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Continued recovery of Pinzón Island: The result of the eradication of black rats in 2012

January 5, 2018

Pinzon juvenile tortoises

The restoration of Pinzón Island continues following the successful rat eradication campaign in December 2012, carried out by the Galapagos National Park Directorate (GNPD), in collaboration with Island Conservation and The Raptor Center. In addition to the exciting news of natural recruitment of juvenile tortoises into the population, a potentially new endemic snail species has recently been discovered.

During a tortoise monitoring trip in 2015, several hatchling tortoises were discovered, the first in well over 100 years. This was the first evidence of ecological recovery following the eradication.

More recently, Dr. Christine Parent of the University of Idaho and her technical team discovered a potentially new endemic species of land snail, which they are in the process of describing.

The various field teams from the GNPD and collaborating institutions have also documented increases in the populations of lava lizards, Galapagos snakes, landbirds such as the endemic Galapagos dove, and others.

Before the eradication campaign, all eggs and/or hatchlings of the Pinzón tortoise, Chelonoidis duncanensis, were preyed on by black rats introduced to the island in the late 1800s. The result was no natural recruitment of juvenile tortoises into the population for more than 100 years. The status of the Pinzón tortoise population resulted in the start of the Santa Cruz Tortoise Center in 1965, when the first eggs of Pinzón tortoises were transported there to complete their incubation. They were then reared in captivity for later release on Pinzón once they reached a rat-proof size.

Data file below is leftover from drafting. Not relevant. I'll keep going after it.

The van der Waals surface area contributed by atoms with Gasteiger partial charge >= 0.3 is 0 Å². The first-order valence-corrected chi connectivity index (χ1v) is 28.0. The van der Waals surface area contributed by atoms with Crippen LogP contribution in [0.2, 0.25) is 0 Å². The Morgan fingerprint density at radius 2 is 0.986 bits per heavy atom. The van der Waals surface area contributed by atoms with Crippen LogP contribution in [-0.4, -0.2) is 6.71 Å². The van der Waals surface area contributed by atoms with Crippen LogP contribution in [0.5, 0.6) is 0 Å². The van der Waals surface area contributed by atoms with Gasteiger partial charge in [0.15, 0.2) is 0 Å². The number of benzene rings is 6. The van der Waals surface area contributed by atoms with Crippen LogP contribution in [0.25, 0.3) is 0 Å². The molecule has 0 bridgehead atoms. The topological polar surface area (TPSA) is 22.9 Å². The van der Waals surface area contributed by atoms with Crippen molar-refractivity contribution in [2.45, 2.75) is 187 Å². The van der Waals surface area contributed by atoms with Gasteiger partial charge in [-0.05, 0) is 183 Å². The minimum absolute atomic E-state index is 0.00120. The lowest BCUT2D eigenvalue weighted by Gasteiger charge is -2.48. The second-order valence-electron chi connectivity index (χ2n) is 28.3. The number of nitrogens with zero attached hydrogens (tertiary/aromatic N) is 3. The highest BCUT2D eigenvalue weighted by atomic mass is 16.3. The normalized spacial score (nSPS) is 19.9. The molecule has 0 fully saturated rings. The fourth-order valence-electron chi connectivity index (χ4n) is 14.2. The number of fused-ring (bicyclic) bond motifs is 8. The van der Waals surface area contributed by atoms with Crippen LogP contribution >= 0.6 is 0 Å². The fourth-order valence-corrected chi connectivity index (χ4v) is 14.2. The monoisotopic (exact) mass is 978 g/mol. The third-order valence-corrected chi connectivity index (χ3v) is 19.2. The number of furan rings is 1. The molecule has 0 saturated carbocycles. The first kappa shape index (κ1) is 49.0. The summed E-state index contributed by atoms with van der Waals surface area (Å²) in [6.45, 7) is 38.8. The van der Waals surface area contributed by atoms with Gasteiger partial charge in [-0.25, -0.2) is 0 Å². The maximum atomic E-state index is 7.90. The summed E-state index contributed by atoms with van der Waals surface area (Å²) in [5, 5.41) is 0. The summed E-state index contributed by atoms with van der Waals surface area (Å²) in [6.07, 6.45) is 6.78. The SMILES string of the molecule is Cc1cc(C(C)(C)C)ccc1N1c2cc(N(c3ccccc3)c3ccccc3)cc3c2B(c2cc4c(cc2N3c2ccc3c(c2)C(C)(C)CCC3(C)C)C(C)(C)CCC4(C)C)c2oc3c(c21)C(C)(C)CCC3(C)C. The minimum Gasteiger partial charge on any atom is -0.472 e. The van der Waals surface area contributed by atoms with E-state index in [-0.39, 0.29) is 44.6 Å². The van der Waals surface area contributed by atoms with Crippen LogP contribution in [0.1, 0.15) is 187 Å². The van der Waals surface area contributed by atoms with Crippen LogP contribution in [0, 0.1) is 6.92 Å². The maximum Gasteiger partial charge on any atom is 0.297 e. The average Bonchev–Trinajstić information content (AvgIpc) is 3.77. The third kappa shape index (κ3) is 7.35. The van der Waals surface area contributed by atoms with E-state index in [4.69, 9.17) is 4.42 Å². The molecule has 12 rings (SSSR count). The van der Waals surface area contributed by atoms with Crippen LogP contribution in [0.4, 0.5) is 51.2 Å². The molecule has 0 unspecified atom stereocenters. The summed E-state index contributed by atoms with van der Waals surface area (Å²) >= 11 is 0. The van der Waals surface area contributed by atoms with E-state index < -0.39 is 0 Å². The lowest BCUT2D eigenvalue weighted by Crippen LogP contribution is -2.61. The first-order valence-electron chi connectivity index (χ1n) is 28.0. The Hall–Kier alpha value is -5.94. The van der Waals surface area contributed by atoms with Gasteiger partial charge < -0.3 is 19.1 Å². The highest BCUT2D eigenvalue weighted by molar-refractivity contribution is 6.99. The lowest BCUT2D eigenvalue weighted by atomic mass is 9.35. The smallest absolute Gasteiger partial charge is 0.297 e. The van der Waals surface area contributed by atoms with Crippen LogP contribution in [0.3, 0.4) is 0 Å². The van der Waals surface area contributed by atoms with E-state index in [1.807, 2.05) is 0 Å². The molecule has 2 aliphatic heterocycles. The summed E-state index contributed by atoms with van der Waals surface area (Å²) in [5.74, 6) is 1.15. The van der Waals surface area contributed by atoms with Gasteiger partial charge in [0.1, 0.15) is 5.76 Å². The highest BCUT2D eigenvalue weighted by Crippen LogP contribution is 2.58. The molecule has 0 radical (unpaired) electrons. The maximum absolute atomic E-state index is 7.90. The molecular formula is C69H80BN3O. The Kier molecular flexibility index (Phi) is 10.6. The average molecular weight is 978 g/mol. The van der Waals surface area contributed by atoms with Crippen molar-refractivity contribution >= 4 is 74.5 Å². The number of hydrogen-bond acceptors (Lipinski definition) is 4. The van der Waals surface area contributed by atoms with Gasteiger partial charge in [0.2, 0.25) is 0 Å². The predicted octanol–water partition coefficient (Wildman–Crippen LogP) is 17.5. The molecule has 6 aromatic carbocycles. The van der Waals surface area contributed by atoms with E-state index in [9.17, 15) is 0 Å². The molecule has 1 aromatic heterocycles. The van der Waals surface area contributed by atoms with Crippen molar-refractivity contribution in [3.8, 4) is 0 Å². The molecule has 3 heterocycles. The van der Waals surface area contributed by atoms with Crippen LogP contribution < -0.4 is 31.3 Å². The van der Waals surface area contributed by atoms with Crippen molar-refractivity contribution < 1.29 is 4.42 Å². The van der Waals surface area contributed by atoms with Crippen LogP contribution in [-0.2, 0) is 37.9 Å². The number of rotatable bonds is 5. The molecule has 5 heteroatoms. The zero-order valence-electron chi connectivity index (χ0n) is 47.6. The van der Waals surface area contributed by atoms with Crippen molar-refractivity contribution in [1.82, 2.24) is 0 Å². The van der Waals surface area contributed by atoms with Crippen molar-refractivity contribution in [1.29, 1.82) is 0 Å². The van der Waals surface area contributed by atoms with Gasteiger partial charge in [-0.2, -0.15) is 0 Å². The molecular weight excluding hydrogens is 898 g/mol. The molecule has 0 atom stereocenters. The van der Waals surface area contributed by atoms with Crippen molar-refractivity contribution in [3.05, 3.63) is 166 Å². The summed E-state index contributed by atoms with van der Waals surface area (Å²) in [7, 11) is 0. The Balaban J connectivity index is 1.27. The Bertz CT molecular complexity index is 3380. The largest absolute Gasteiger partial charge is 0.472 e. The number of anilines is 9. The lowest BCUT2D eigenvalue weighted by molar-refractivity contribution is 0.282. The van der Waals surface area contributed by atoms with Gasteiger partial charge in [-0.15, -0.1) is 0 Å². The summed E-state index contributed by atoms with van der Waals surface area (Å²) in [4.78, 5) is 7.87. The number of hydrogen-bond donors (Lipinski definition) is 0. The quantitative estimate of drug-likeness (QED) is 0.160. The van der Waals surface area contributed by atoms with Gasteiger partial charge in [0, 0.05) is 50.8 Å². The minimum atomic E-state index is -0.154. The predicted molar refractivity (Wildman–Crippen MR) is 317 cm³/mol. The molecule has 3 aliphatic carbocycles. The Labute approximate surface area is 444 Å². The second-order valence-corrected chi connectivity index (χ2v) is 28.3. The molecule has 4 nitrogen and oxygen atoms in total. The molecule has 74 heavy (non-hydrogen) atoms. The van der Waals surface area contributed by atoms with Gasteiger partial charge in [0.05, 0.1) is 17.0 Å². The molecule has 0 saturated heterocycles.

This program, initiated by the Charles Darwin Research Station and now run by the Galapagos National Park Directorate, has returned 1,007 young tortoises to the island — with many of them now of sufficient age to be reproducing adults.

“This is one of the most important efforts that has taken place in Galapagos. After decades of work, today we see the results. We have an island undergoing a rapid recovery process,” stated Walter Bustos, director of the Galapagos National Park.

Galapagos Conservancy celebrates these results with the GNPD, GC’s main collaborator in the Giant Tortoise Restoration Initiative. We continue to work with them to rebuild the Pinzón tortoise population, which includes continuing the captive rearing program to help increase the population more rapidly than will occur naturally. GC has also supported various aspects of the recovery and monitoring through short-term grants to both Island Conservation and The Raptor Center.

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